Watson et al v. Witty et al, No. 2:2016cv00071 - Document 125 (E.D. Mo. 2018)

Court Description: OPINION MEMORANDUM AND ORDER - IT IS HEREBY ORDERED that defendants Dr. Ashok Chada, Dr. Paul Jones and Katherine Bartons motion for summary judgment [Doc. # 91 ] is GRANTED. IT IS FURTHER ORDERED an appeal of this grant of summary judgment would not be made in good faith. A separate Order of Partial Judgment will accompany this Memorandum and Order. Signed by District Judge Henry Edward Autrey on 2/21/18. (KJS)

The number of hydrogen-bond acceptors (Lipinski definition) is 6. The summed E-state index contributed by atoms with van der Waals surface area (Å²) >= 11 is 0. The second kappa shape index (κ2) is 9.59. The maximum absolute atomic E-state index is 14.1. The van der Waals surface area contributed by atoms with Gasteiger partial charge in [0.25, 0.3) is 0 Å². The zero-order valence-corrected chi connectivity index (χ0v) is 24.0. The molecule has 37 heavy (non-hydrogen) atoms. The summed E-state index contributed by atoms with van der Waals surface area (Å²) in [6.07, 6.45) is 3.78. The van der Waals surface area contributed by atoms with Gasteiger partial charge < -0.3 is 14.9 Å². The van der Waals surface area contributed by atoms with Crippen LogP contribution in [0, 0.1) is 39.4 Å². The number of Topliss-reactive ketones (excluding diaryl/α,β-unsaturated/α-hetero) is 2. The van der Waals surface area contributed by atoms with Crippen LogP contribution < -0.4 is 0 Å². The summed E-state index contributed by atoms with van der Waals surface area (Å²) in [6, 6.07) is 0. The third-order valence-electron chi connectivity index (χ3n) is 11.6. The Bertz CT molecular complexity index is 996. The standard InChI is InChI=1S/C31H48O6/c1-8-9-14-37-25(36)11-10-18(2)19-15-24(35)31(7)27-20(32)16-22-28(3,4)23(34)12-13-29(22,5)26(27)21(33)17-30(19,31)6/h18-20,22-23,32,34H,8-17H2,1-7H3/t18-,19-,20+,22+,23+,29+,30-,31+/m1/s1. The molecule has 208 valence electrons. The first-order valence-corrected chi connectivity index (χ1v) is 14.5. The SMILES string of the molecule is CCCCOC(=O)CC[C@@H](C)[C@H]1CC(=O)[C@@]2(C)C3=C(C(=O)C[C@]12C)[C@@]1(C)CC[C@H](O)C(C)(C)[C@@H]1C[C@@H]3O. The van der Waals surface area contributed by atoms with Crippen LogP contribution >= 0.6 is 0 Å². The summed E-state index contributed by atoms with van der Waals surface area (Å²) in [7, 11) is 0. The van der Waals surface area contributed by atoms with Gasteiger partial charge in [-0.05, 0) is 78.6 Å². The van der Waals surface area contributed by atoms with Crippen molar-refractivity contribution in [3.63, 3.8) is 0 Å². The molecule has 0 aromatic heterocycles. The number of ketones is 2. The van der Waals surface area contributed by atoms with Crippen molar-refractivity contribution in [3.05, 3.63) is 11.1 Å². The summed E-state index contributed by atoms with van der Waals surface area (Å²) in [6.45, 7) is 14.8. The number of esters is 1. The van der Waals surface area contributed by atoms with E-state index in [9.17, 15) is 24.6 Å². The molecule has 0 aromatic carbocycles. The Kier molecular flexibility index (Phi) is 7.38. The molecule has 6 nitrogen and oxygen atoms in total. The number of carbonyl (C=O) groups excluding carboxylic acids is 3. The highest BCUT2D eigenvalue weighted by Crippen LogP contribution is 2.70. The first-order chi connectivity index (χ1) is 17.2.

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Watson et al v. Witty et al Doc. 125 UNITED STATES DISTRICT COURT EASTERN DISTRICT OF MISSOURI NORTHERN DIVISION TERRY G. WATSON, Plaintiff, v. KAREY L. WITTY, et al., Defendants. ) ) ) ) ) ) ) ) ) No. 2:16CV71 HEA OPINION, MEMORANDUM AND ORDER In this prisoner civil rights case, defendants Dr. Ashok Chada, Dr. Paul Jones and Katherine Barton move for summary judgment on the grounds that plaintiff failed to properly exhaust available administrative remedies. After reviewing the evidence and the arguments, the Court will grant defendants’ motion. Standard To survive a motion to dismiss under Rule 12(b)(6), Aa civil rights complaint must contain facts which state a claim as a matter of law and must not be conclusory.@ Gregory v. Dillards, Inc., 565 F.3d 464, 473 (8th Cir. 2009) (en banc) (quotations and citation omitted). AA plaintiff must assert facts that affirmatively and plausibly suggest that the pleader has the right he claims rather than facts that are merely consistent with such a right.@ Id. (quotations and citation omitted). AWhile a plaintiff need not set forth detailed factual allegations or specific facts that describe the evidence to be presented, the complaint must include sufficient factual allegations to provide the grounds on which the claim rests.@ Id. (quotations and citations omitted). Rule 56(c) provides that summary judgment shall be entered Aif the pleadings, depositions, answers to interrogatories, and admissions on file, together with the affidavits, if any, show that there is no genuine issue as to any material fact and that the moving party is entitled to a judgment Dockets.Justia.com as a matter of law.@ In ruling on a motion for summary judgment, the court is required to view the facts in the light most favorable to the non-moving party and must give that party the benefit of all reasonable inferences to be drawn from the underlying facts. AgriStor Leasing v. Farrow, 826 F.2d 732, 734 (8th Cir. 1987). The moving party bears the burden of showing both the absence of a genuine issue of material fact and his entitlement to judgment as a matter of law. Anderson v. Liberty Lobby, Inc., 477 U.S. 242 (1986); Matsushita Elec. Indus. Co. v. Zenith Radio Corp., 475 U.S. 574, 586-87 (1986); Fed. R. Civ. P. 56(c). Once the moving party has met his burden, the non-moving party may not rest on the allegations of his pleadings but must set forth specific facts, by affidavit or other evidence, showing that a genuine issue of material fact exists. Fed. R. Civ. P. 56(e). Anderson, 477 U.S. at 257; City of Mt. Pleasant, Iowa v. Associated Elec. Coop., Inc., 838 F.2d 268, 273-74 (8th Cir. 1988). Rule 56(c) Amandates the entry of summary judgment, after adequate time for discovery and upon motion, against a party who fails to make a showing sufficient to establish the existence of an element essential to that party=s case, and on which that party will bear the burden of proof at trial.@ Celotex Corp. v. Catrett, 477 U.S. 317, 322 (1986). Background Plaintiff, an inmate at Moberly Correctional Center, brings this action under 42 U.S.C. § 1983, as well as the Americans with Disabilities Act (“ADA”). The Court did a pre-service review of the action, pursuant to 28 U.S.C. § 1915, on March 9, 2017. In the pre-service review, the Court found that plaintiff’s claims for deliberate indifference to his serious medical needs relative to his leg and back issues survive review with respect to Dr. Ashok Chada, Dr. Paul Jones and Katherine Barton. These defendants are all current or former employees of Corizon, Inc. The Court found that several of plaintiff’s ADA claims also survive review with respect to Missouri Department of 2 Corrections employees Lisa Pogue, Michelle Buckner and Correctional Officer Allen. 1 See Memorandum and Order issued March 9, 2017, Docket #40. Plaintiff’s additional claims, as well as several other defendants, however, were dismissed from this action. Id. At all times relevant in this lawsuit, plaintiff was incarcerated at both South Central Correctional Center (“SCCC”) and Moberly Correctional Center (“MCC”). By way of background, plaintiff alleged in his amended complaint that when he entered the correctional system in May of 2012, he had already been determined by the Department of Veteran’s Affairs to be disabled, with a start date for his disability of October 2010. Plaintiff claims that his “disability” was based on a myriad of conditions, including: (1) chronic adjustment disorder; (2) left knee replacement; (3) degenerative disc lumbar spine; (4) spondylolisthesis-cervical spine; (5) left lower extremity radiculopathy; (7) left hip trochanteric bursitis; (8) lateral left foot metatarsalgia; (9) GERD with constipation; (10) tinnitus; (11) osteoarthritis-right knee; (12) radiculopathy-right lower extremity; (13) bilateral hearing loss. However, as noted above, after § 1915 screening, the Court found that plaintiff’s allegations relating to his assertion that the Corizon defendants were deliberately indifferent to his serious medical needs for his leg and back issues were the only claims that would move forward against these particular defendants. The factual assertions relating to these issues against the Corizon defendants are as follows. In Count I of the amended complaint, plaintiff asserts that he sought numerous services for his chronic pain. He claims that while he was incarcerated at SCCC, in December 2015, he sought treatment from Dr. Chada for “great pain in his cervical spine and left leg.” He claims that despite 1 Specifically, plaintiff alleged that the MDOC defendants failed to provide him with adequate mattresses and beds at their respective facilities to accommodate his back, neck and leg disabilities. He further alleges against defendant Lisa Pogue that the housing units in MCC are not handicap accessible in violation of the ADA. Finally, plaintiff alleges that defendant Allen issued him conduct violations in violation of the ADA which were a result of his hearing loss. 3 having been told by a specialist prior to being incarcerated that he would need disc replacement surgery, he was only being given naproxen and Effexor for pain. He told Dr. Chada he needed additional treatment, but Dr. Chada told him in December of 2015 that it was him, and not the President of the United States, who would decide at MDOC who was disabled. Plaintiff claims that he filed a grievance relating to Dr. Chada’s refusal to treat his medical issues, and defendant Ms. Cathy Barton “promised to correct the issues,” but ultimately failed to do anything about the situation. Plaintiff claims he was transferred to MCC a few months later, in March of 2016. Plaintiff asserts that after he was transferred to MCC he saw Dr. Jones, who also failed to treat his leg and back issues adequately. Plaintiff states “it was explained to him” by Dr. Chada and Katherine Barton that MDOC’s Central Office would not approve the type of treatment plaintiff was in need of because they did not recognize his VA ratings and because the treatment was too expensive. Plaintiff appears to be asserting that he should have been taken to see an orthopedic surgeon, a pain mitigation specialist, as well as an outside physical therapist. Plaintiff does admit that when he was transferred to SCCC in March 2013, he provided information about his VA disabilities and was taken to see a physical therapist at that time. Plaintiff states that he was then given exercises that helped mitigate his pain, but he complains that no other visits were then scheduled. Facts Relative to Plaintiff’s Exhaustion of Administrative Remedies against the Corizon Defendants Plaintiff’s MDOC records show that plaintiff did not file any grievances concerning conduct or treatment against Katherine Barton or Dr. Jones. In addition, plaintiff filed only one single grievance against Dr. Chada, received on January 19, 2016. 4 In Grievance No. SCCC 16-61, filed by plaintiff against Dr. Chada, which was received by MDOC on January 19, 2016, plaintiff stated that he was treated by Dr. Chada on December 6, 2015 for chronic medical issues and pain and that Dr. Chada failed to renew all of his lay-ins. In response to the grievances, plaintiff was advised that his medical record would be reviewed with the physician and that his IRR was untimely filed. Plaintiff never filed a “formal” grievance regarding Grievance No. SCCC 16-61. Accordingly, it appears he failed to fully exhaust his grievance against Dr. Chada. Under the policy of the Missouri Department of Corrections the administrative grievance process is initiated by filing an IRR within fifteen (15) calendar days of the alleged incident. If an inmate is dissatisfied with the response to an IRR, the inmate must file an Offender Grievance within seven (7) calendar days of receiving a response to the IRR. If an inmate is dissatisfied with the response to the Offender Grievance, the inmate may file a Grievance Appeal within seven (7) days of receiving the response. Discussion Under 42 U.S.C. § 1997e(a), a prisoner may not bring an action under §1983 Auntil such administrative remedies as are available are exhausted.@ AAn inmate exhausts a claim by taking advantage of each step the prison holds out for resolving the claim internally and by following the >critical procedural rules= of the prison=s grievance process to permit prison officials to review and, if necessary, correct the grievance >on the merits= in the first instance.@ Reed-Bey v. Pramstaller, 603 F.3d 322, 324 (6th Cir. 2010) (quoting Woodford v. Ngo, 548 U.S. 81, 95 (2006)). Defendants argue, as mentioned above, that plaintiff did not fully exhaust his grievances against Dr. Chada, and that he did not file any administrative remedies against Katherine Barton or Dr. Jones. Thus, defendants assert that this action is subject to dismissal. 5 Plaintiff argues that his failure to exhaust should be excused by exigent circumstances, namely that he feels that the grievance procedure was futile, or could not have provided an effective remedy. In his brief in opposition, plaintiff states that with regard to Grievance No. SCCC 16-61, he was told by Katherine Barton that his concerns about his “disabilities” would be remedied, but they were not, and in fact, he was transferred to another facility two weeks later. Plaintiff has also attached evidence of Grievance No. SCCC 16-61, showing that he signed the IRR form on February 29, 2016, acknowledging that he had the right to file a formal grievance in seven (7) days and that his failure to do so would be considered abandonment of his claim. The fact that plaintiff feels the grievance procedure might have been futile or perhaps may not have been an effective remedy in his case does not excuse his failure to use it. See Chelette v. Harris, 229 F.3d 684, 688 (8th Cir. 2000) (“Section 1997e(a) says nothing about a prisoner’s subjective beliefs, logical or otherwise, about the administrative remedies that might be available to him. The statute’s requirements are clear: If administrative remedies are available, the prisoner must exhaust them. [Plaintiff] failed to do so, and so his complaint must be dismissed…”). Plaintiff does not dispute his failure to file a formal grievance regarding Grievance No. SCCC-16-00061. This failure is fatal to his claim. See Hammett v. Cofield, 681 F.3d 945, 948 (8th Cir. 2012) (finding that a failure to complete all three levels amounts to a failure to exhaust the MDOC grievance procedure). Plaintiff further submits that when he was transferred to another facility a couple of weeks later, he filed another grievance to address his concerns, Grievance No. MCC 16-599, which he claims was pursued through appeal. Plaintiff argues that this grievance shows that he complained of discrimination due to being hearing impaired and requested ADA accommodations for claimed 6 hearing loss. The underlying grievance did not make any allegations regarding any conduct by the Corizon defendants named in this lawsuit. The documents provided by plaintiff show that in his grievance appeal, he also complained of systemic discrimination by Corizon against persons with disabilities, and made additional complaints related to various medical issues, among other complaints. However, additional complaints made in the formal grievance filing or on appeal do not control the determination of exhaustion. Instead, it is the complaint made at the first level that is relevant to the analysis. See, e.g., Dashley v. Corr. Med. Servs., Inc., 345 F. Supp. 2d 1018, 1024 (E.D. Mo. 2004) (finding no exhaustion of administrative remedies due to no fair notice of the claim where the defendant’s alleged conduct was not raised by the offender in the grievance process until his first appeal). Moreover, a review of plaintiff’s filings shows that his appeal in Grievance No. MCC 16-599 still did not identify any conduct of the Corizon defendants named in this lawsuit. While Plaintiff may not have to identify the Corizon defendants by name in his grievances, the grievance still must fairly put the defendants on notice of his claims. Woodford v. Ngo, 548 U.S. 81, 90 (2006) (providing that the exhaustion requirement is in part intended to “give the agency a fair and full opportunity to adjudicate their claims.”); Jones v. Bock, 549 U.S. 199, 219 (2007); see also Porter v. Nussle, 534 U.S. 516, 524–25 (2002) (“Beyond doubt, Congress enacted § 1997e(a) to reduce the quantity and improve the quality of prisoner suits; to this purpose, Congress afforded corrections officials time and opportunity to address complaints internally before allowing the initiation of a federal case.”). Plaintiff cannot establish this in the absence of allegations in any completed grievance regarding the purported conduct of the Corizon defendants. Therefore, plaintiff’s claims against the Corizon defendants are unexhausted and should be dismissed. 2 2 Plaintiff also briefly mentions Grievance SCCC 13-1671 and claims that it put defendants on 7 Accordingly, IT IS HEREBY ORDERED that defendants Dr. Ashok Chada, Dr. Paul Jones and Katherine Barton’s motion for summary judgment [Doc. #91] is GRANTED. IT IS FURTHER ORDERED an appeal of this grant of summary judgment would not be made in good faith. A separate Order of Partial Judgment will accompany this Memorandum and Order. Dated this 21st day of February, 2018. HENRY EDWARD AUTREY UNITED STATES DISTRICT JUDGE notice of his medical issues. However, this grievance made only due process allegations. It complained that plaintiff was unjustly issued a conduct violation because of a paging equipment failure and his hearing loss. It did not involve the Corizon defendants. 8